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Kids in Crisis: Provider shortage can mean long waits for mental health help

As part of the Milwaukee Journal Sentinel series Kids in Crisis, this story explores the need for better access to mental and behavioral health for children and discusses the practices that are already in place.

“More children in Wisconsin are struggling with mental health challenges, even as a shortage of providers makes it more difficult to get help.

Amy Herbst, vice president of mental and behavioral health for Children’s Hospital of Wisconsin, which has outpatient clinics across the state said, ‘Every day, we have families calling us all around the state attempting to get an appointment with a therapist.’

The response to those calls is typically the same: The wait could be weeks or even months.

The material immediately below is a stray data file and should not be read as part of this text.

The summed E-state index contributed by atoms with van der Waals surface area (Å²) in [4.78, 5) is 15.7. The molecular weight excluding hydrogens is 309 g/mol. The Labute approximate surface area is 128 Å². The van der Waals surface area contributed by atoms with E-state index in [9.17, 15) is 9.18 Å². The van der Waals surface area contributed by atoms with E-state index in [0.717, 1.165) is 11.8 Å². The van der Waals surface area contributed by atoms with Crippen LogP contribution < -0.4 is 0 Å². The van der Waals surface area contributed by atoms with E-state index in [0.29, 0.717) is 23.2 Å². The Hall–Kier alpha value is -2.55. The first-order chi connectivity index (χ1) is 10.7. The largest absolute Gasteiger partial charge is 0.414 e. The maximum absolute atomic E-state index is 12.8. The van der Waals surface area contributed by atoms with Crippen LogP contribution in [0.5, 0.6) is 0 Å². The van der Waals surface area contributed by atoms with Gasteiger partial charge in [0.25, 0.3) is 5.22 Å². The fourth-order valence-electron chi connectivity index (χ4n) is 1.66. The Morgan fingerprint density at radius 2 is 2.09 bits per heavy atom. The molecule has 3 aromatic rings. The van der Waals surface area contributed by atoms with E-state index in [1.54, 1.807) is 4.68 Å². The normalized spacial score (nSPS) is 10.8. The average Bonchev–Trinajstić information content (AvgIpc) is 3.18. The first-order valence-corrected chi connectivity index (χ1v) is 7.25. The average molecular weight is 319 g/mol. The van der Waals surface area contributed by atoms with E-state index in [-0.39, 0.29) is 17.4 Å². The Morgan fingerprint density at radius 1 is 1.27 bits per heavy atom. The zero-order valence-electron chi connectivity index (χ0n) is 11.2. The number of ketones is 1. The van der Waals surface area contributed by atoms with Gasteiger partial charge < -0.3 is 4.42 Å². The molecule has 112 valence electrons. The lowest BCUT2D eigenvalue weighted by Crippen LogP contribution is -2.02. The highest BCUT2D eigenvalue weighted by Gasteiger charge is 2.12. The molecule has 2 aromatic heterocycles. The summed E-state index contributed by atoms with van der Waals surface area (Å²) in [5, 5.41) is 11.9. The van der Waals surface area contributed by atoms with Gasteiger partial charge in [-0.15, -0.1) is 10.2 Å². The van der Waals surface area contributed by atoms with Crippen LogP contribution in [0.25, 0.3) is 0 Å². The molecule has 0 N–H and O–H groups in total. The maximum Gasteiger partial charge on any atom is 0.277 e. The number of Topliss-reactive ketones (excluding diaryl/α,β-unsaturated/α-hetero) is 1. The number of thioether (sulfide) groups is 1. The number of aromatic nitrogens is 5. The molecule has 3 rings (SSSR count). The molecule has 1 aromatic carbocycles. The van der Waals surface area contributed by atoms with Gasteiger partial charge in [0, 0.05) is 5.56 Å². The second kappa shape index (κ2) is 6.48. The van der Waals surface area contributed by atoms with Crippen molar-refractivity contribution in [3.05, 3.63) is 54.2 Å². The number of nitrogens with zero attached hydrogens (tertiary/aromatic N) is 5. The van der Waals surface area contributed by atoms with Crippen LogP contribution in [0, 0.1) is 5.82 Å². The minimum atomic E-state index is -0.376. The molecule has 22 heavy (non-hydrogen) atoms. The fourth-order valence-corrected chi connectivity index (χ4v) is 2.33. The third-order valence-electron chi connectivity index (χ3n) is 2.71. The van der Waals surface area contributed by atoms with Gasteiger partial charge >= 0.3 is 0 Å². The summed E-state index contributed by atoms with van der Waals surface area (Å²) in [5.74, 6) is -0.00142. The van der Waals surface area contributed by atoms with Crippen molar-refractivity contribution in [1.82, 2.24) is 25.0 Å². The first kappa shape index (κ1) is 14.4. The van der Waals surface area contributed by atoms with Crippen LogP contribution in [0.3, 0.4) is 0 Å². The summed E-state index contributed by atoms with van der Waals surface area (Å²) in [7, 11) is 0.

‘We all just feel terrible about it because we want to do better,’ Herbst said. ‘And we will do better, but we’re not in that position yet.’”

As an example, the story cites Children's Hospital of Wisconsin’s behavioral health specialists in 19 of its 26 clinics across the state, who are also shared among the rest of the sites. Smriti Khare, a pediatrician and president of Children’s Hospital of Wisconsin Primary Care, says, “Still, it's hard not to feel inadequate as a health care provider when you're unable to get a patient the help they need right away…We all lose so much sleep over these kids. You worry about them.”

Children's Hospital of Wisconsin also partnered with Ascension Wisconsin and ThedaCare about five years ago to form Catalpa Health, a partnership that aims to improve access to youth mental health services in northeastern Wisconsin.

The story ends with a call-to-action from Amy Herbst, “More young people need to be encouraged to consider careers in mental health. And health care providers need to continue to focus on prevention and early intervention.”

Read the full story in the Milwaukee Journal Sentinel.